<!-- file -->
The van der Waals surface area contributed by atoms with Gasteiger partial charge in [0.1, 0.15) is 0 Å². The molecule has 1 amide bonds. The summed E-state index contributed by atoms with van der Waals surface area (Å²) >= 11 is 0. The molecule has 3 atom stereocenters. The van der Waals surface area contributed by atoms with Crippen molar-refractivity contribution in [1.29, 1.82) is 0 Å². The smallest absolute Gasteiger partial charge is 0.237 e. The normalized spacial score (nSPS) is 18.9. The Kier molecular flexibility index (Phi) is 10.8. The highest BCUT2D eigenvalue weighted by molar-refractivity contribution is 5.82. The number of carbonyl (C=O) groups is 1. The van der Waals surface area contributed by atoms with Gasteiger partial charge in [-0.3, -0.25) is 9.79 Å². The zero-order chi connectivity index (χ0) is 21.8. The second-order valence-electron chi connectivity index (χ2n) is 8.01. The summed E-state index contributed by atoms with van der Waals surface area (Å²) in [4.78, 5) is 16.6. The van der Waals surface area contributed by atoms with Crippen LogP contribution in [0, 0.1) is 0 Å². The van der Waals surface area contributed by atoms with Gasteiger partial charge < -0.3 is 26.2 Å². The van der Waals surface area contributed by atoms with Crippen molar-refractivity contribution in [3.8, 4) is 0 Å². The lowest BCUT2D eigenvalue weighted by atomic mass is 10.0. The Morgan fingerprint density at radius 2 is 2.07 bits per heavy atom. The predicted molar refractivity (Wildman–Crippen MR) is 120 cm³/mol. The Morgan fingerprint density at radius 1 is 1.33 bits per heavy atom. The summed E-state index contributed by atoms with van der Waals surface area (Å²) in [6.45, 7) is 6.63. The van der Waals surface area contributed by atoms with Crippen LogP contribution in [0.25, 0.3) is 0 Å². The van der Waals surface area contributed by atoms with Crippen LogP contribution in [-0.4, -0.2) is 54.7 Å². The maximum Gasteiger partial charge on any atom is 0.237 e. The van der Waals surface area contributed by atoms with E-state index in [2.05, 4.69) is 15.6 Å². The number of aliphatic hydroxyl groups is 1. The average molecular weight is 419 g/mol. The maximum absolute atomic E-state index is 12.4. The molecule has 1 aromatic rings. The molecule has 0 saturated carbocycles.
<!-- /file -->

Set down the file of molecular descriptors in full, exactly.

The van der Waals surface area contributed by atoms with Gasteiger partial charge in [0.1, 0.15) is 0 Å². The molecule has 1 amide bonds. The summed E-state index contributed by atoms with van der Waals surface area (Å²) >= 11 is 0. The molecule has 3 atom stereocenters. The van der Waals surface area contributed by atoms with Crippen molar-refractivity contribution in [1.29, 1.82) is 0 Å². The smallest absolute Gasteiger partial charge is 0.237 e. The normalized spacial score (nSPS) is 18.9. The Kier molecular flexibility index (Phi) is 10.8. The highest BCUT2D eigenvalue weighted by molar-refractivity contribution is 5.82. The number of carbonyl (C=O) groups is 1. The van der Waals surface area contributed by atoms with Gasteiger partial charge in [-0.3, -0.25) is 9.79 Å². The zero-order chi connectivity index (χ0) is 21.8. The second-order valence-electron chi connectivity index (χ2n) is 8.01. The summed E-state index contributed by atoms with van der Waals surface area (Å²) in [4.78, 5) is 16.6. The van der Waals surface area contributed by atoms with Crippen LogP contribution in [0, 0.1) is 0 Å². The van der Waals surface area contributed by atoms with Gasteiger partial charge < -0.3 is 26.2 Å². The van der Waals surface area contributed by atoms with Crippen molar-refractivity contribution in [3.8, 4) is 0 Å². The lowest BCUT2D eigenvalue weighted by atomic mass is 10.0. The Morgan fingerprint density at radius 2 is 2.07 bits per heavy atom. The predicted molar refractivity (Wildman–Crippen MR) is 120 cm³/mol. The Morgan fingerprint density at radius 1 is 1.33 bits per heavy atom. The summed E-state index contributed by atoms with van der Waals surface area (Å²) in [6.45, 7) is 6.63. The van der Waals surface area contributed by atoms with Crippen LogP contribution in [0.25, 0.3) is 0 Å². The van der Waals surface area contributed by atoms with Crippen LogP contribution in [-0.4, -0.2) is 54.7 Å². The maximum Gasteiger partial charge on any atom is 0.237 e. The van der Waals surface area contributed by atoms with E-state index in [2.05, 4.69) is 15.6 Å². The number of aliphatic hydroxyl groups is 1. The average molecular weight is 419 g/mol. The maximum absolute atomic E-state index is 12.4. The molecule has 1 aromatic rings. The molecule has 0 saturated carbocycles.